Well, evidently a lot of people did know they were poor, which is why so many people got the hell out of Montserrat even before the eruption. We have the highest rate of emigration outside of Ireland (in proportion). We love leaving here but we’re not so welcoming to those who come here to live.

But let’s get back to those paradise days when Massa owned the estates and there was a hierarchy of skin here. You could always tell who owned what according to skin colour. Just look at the photographs of those days and it tells you everything. See who owned the first six cars on island? See who looked directly into the camera and who looked down at the ground in apology. The lighter the skin, the greater the opportunity (this still exist today where you find young girls begging red skinned men to give them babies just so the child could have an advantage. This is still deep in the Montserrat psyche).

As for the rest, you were left to either use your head or use your hands. Some used both and became smugglers. Redistributed the wealth. Those who did it best were of course ship builders. They were able to make the sea work for them. To be a good smuggler you needed knowledge of three things: knowledge of the sea, knowledge of the land (where to hide the goods in the ghauts and beneath the cusha) and thirdly and most important, knowledge of your fellow Montserratians. The art of grudge, and who would be the most likely to betray you and when. Then you make it worth their while not to. Armed with these three things and luck, you might make it long enough to become legitimate and a wealthy merchant and turn Christian. Like Walter Wade or an Osborne. Then you don’t have to stand in line anymore when you go bank. Then you know you’ve arrived. In more cases than not the sea still saves us by giving more than it takes. We eat, they eat well!

Men of my father’s (Toomer Dyer) generation, Kinsale men like Richard Samuels. Men who could walk one end of Montserrat to the other in a night, visit two women and still wake up early morn to see to their business. It must have been the good food and drink. I don’t know. They say that since there’s seven days in a week a man could have 6 and a half women (“man must have a half day to heself”). And I wonder how they did it. But maybe it was because so many men left that there was nothing but women on island, so man could take advantage.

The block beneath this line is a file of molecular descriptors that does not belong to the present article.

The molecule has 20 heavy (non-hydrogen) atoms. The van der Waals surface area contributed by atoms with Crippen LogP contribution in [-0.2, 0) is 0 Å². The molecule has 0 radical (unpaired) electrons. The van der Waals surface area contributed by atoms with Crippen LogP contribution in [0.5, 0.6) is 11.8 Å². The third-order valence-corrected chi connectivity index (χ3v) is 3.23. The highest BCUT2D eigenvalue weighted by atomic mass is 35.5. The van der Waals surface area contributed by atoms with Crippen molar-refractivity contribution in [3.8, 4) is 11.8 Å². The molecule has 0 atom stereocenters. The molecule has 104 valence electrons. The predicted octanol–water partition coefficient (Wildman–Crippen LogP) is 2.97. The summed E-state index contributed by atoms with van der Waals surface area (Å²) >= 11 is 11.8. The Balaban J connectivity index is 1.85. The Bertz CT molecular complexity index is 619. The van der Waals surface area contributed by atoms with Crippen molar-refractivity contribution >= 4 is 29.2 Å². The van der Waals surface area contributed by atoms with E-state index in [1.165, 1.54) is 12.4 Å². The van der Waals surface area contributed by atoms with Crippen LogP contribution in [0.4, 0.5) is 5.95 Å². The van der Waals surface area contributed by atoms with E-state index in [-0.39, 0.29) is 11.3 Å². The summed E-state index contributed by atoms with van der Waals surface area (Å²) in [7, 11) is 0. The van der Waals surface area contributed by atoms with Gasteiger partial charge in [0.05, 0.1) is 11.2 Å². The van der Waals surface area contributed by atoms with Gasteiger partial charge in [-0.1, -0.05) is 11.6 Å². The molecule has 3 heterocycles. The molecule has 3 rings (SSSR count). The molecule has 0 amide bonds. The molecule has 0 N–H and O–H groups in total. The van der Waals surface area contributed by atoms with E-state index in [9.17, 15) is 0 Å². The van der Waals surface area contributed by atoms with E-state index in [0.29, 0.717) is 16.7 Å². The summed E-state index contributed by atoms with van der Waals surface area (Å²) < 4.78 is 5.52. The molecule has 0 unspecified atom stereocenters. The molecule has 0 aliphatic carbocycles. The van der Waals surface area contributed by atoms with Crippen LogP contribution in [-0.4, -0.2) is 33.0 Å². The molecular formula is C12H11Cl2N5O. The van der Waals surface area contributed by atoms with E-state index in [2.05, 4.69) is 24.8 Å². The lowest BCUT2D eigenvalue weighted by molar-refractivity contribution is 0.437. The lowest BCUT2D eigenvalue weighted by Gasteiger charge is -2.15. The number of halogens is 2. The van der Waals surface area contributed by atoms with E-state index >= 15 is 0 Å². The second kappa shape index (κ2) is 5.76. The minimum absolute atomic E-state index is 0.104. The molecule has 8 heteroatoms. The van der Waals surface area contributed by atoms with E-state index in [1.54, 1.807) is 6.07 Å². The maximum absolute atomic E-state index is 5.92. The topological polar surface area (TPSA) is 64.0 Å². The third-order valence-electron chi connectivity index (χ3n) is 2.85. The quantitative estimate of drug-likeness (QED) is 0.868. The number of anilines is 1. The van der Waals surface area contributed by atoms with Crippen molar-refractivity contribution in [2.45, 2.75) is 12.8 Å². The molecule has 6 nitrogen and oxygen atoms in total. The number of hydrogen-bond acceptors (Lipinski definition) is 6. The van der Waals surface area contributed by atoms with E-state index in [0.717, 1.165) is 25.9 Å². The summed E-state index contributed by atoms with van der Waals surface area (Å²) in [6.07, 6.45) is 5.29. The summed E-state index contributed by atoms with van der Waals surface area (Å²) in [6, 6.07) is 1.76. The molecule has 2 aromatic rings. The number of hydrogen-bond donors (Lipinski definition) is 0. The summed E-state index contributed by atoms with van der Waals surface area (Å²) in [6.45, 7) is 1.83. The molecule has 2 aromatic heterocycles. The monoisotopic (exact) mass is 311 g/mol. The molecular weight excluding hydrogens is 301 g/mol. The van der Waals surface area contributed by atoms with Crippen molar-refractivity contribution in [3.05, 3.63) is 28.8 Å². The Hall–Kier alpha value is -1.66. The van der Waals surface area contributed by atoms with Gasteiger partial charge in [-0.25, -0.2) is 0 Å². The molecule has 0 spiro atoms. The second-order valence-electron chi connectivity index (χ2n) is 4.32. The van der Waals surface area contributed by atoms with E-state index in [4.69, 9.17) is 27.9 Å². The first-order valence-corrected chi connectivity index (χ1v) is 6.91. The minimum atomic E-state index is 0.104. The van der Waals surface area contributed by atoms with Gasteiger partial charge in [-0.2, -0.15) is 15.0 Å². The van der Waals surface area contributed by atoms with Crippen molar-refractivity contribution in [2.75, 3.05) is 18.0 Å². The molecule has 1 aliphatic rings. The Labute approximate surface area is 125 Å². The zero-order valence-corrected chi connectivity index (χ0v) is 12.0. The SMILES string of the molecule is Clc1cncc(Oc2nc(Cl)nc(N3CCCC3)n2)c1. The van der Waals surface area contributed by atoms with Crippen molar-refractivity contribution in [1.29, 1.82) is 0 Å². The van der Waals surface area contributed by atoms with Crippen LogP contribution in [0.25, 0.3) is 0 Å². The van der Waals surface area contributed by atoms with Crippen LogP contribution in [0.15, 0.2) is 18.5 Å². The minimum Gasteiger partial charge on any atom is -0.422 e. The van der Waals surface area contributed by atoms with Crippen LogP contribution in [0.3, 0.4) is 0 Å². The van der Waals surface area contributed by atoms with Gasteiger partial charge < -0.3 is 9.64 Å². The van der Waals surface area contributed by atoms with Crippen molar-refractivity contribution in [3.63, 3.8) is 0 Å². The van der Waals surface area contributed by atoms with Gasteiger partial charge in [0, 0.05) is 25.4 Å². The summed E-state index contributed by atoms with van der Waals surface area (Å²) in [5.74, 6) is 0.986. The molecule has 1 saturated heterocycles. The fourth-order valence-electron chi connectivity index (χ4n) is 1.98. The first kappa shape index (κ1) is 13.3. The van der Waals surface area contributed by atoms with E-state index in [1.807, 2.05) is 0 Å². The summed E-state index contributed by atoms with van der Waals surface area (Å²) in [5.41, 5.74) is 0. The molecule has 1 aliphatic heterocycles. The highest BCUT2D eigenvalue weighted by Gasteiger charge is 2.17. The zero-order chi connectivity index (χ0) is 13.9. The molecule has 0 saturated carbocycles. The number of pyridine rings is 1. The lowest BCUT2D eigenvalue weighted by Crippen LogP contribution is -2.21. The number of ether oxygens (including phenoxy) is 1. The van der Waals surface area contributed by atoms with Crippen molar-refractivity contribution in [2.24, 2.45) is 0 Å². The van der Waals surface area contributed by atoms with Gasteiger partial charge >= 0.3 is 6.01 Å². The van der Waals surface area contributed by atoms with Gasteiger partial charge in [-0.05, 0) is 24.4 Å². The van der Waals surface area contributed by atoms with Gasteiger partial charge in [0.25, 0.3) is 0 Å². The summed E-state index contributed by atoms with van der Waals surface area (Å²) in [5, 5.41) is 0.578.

My father saw my mother
By moonlight and kerosene
On long graceful Montserrat legs
Moving all grace and glory
Like a ship Out on the sea.

Still men got into fights and because there was no internet or television for distractions, people loved the spectacle of a man getting a good cut-ass. If you catch a good lick from a bull-pestle you go into spasm and you beg for a next one to release you. Cudjoe Head and St. Johns were good for fights, and Harris’ for Obeah and the women too. But when women fight it wasn’t so much to leave wounds as to leave the other naked. Then of course there was that old reliable standby: poison.

Montserrat was always famous for poisoning That was always a good way to leave a message. You poison someone’s animal, be it dog or sheep, you let them know how you feel about them. This is still being used today. They poisoned my friend’s horse down Cos Bay. You must be careful with poison though. It has a bad habit of returning to the sender, threefold.

And the last of the great myths is that those in the diaspora really want to come home. Not for Christmas but to stay. This is a winter day-dream. The truth is that people rather struggle in some city with seven locks on their doors and a steel gate on the window so that when they sleep they sleep beneath the shadow of bars. Call that life. They like the idea of Montserrat but not Montserrat itself. They can dream on that.

Two weeks at Christmas isn’t quite the same as living in Montserrat. Because as old time people used to say:

“Come see and come live, two different things.”

The first requirement for a successful life in Montserrat is patience. That you can’t buy at Duty Free.

The one thing you must never ask in Montserrat is why. The answer is always:

“Because that’s how we do it.” Which means somebody British did it that way a hundred and fifty years ago. To which the only reply you must give is “Oho, I see.” This will save time and maybe your sanity.

And yet and still it works. Montserrat this island. And I ’d rather dwell here than elsewhere. There’s space enough to speak to sheep and goats and listen to the sea. And at night you make the Montserrat prayer: Lord send us tourist if you can, but not too many to overwhelm us like Vikings and get so crazy that they feel that they own us and this island.

And please Lord, let the sea still come and write our name in the sand. Amen

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A Moment with the Registrar of Lands